Originally Posted by SilkieSensation
There are several breeds that are feather sexable, many heritage breeds. Mixes however, are not unless they are specifically bred to be by crossing a fast feathering roo with a slow feathering hen to produce the opposite in the offspring.
Really? I know the gene occurs in other breeds, but it was brought to my attention that having a slow feathering gene is viewed as undesirable and was therefor neglected, so most strains of LF aren't likely to carry it anymore? As far as I know, it will only be seen in some strains of the heavy weight, slower-maturing birds like brahmas, Cochins and some orps. But I don't believe the gene is diverse enough to be frequently found. If I recall, the gene responsible for feather sexing is recessive, so both birds must be in a homogenous state for it to show up in offsrping. Considering that most people don't breed for the recessive trait, I believe considering it as a reliable and common way to sex isn't something I would openly advise my poultry friends to do. Although, I believe I might be seeing it in a couple of my buckeyes, but so far I've dismissed it as coincidence. If you know a few strains and breeds where the gene is prevalent, give me a heads up!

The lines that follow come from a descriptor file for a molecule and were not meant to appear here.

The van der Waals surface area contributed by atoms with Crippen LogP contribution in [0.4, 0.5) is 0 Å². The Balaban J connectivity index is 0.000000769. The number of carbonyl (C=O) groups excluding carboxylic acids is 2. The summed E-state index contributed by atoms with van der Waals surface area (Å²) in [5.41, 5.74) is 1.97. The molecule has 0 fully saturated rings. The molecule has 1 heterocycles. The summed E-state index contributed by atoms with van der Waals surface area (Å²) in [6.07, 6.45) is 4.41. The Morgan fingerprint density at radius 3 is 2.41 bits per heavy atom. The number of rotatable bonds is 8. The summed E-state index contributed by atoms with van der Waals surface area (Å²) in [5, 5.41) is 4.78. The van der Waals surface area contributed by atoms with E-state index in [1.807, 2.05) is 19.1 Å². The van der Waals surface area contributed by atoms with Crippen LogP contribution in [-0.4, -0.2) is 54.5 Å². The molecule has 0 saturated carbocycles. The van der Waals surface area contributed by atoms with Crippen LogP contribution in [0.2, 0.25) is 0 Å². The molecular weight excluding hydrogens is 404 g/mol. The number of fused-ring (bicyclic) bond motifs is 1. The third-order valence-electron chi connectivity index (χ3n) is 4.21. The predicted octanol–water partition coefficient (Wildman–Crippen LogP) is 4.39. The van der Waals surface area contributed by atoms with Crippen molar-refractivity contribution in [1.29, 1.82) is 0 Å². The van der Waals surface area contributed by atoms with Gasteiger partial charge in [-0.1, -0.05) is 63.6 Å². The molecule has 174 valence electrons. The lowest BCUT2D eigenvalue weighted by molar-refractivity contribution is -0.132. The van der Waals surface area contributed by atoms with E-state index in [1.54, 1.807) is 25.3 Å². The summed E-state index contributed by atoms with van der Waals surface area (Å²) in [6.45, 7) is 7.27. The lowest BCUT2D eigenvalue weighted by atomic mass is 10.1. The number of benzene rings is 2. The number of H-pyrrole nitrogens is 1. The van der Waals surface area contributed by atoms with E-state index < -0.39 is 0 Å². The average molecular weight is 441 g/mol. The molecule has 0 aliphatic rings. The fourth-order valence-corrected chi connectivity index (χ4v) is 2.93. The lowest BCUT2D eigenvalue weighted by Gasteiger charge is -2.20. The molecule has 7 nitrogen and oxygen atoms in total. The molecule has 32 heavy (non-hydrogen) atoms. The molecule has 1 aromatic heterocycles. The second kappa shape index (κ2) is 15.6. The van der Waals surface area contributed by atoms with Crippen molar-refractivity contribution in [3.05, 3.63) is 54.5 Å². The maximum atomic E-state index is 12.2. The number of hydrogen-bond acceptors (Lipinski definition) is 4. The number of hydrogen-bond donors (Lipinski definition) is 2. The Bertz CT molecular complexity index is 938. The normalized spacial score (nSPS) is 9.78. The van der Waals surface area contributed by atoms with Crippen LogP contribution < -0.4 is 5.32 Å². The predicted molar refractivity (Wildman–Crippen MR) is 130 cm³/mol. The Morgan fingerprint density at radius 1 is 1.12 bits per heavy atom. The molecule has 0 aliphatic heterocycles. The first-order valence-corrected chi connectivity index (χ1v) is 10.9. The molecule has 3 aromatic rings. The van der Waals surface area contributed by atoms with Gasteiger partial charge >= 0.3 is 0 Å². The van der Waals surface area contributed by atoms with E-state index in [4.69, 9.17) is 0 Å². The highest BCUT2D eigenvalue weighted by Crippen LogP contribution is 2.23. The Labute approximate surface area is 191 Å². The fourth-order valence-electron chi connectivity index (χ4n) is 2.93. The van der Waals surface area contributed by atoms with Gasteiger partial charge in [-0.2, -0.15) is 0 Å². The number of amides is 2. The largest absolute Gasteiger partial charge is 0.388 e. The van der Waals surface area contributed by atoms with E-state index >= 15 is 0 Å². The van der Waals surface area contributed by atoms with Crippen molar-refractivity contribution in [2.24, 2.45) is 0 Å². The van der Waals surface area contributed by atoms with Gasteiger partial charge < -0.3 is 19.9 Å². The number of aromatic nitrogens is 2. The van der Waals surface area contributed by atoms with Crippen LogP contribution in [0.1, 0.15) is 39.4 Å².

Easy sexing is the best! (will someone breed it into silkies? PLEASE??)